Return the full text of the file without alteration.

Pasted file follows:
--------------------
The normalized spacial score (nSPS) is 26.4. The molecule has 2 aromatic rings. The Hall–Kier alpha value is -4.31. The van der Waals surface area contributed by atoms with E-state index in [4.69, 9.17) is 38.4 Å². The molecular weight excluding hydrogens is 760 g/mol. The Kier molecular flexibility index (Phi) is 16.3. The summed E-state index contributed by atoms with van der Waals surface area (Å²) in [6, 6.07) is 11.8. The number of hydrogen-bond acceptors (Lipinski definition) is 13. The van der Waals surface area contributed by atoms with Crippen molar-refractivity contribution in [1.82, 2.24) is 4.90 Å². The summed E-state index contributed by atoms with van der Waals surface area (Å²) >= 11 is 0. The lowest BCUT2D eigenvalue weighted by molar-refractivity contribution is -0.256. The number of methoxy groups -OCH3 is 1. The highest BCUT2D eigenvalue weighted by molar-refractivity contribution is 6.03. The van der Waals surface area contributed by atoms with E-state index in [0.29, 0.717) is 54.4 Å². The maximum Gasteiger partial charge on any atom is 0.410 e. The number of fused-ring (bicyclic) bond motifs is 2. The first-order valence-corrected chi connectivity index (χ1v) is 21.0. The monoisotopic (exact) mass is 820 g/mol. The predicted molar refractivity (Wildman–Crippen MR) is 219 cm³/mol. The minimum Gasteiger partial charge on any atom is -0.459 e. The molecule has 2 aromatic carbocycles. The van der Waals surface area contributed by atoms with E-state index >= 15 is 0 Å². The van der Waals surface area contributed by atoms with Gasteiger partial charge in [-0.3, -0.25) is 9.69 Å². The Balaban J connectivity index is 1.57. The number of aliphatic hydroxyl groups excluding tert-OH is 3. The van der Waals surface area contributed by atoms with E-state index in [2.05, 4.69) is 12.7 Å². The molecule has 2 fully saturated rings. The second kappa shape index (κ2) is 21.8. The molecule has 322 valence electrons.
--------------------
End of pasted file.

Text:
The normalized spacial score (nSPS) is 26.4. The molecule has 2 aromatic rings. The Hall–Kier alpha value is -4.31. The van der Waals surface area contributed by atoms with E-state index in [4.69, 9.17) is 38.4 Å². The molecular weight excluding hydrogens is 760 g/mol. The Kier molecular flexibility index (Phi) is 16.3. The summed E-state index contributed by atoms with van der Waals surface area (Å²) in [6, 6.07) is 11.8. The number of hydrogen-bond acceptors (Lipinski definition) is 13. The van der Waals surface area contributed by atoms with Crippen molar-refractivity contribution in [1.82, 2.24) is 4.90 Å². The summed E-state index contributed by atoms with van der Waals surface area (Å²) >= 11 is 0. The lowest BCUT2D eigenvalue weighted by molar-refractivity contribution is -0.256. The number of methoxy groups -OCH3 is 1. The highest BCUT2D eigenvalue weighted by molar-refractivity contribution is 6.03. The van der Waals surface area contributed by atoms with E-state index in [0.29, 0.717) is 54.4 Å². The maximum Gasteiger partial charge on any atom is 0.410 e. The number of fused-ring (bicyclic) bond motifs is 2. The first-order valence-corrected chi connectivity index (χ1v) is 21.0. The monoisotopic (exact) mass is 820 g/mol. The predicted molar refractivity (Wildman–Crippen MR) is 219 cm³/mol. The minimum Gasteiger partial charge on any atom is -0.459 e. The molecule has 2 aromatic carbocycles. The van der Waals surface area contributed by atoms with E-state index >= 15 is 0 Å². The van der Waals surface area contributed by atoms with Gasteiger partial charge in [-0.3, -0.25) is 9.69 Å². The Balaban J connectivity index is 1.57. The number of aliphatic hydroxyl groups excluding tert-OH is 3. The van der Waals surface area contributed by atoms with E-state index in [2.05, 4.69) is 12.7 Å². The molecule has 2 fully saturated rings. The second kappa shape index (κ2) is 21.8. The molecule has 322 valence electrons.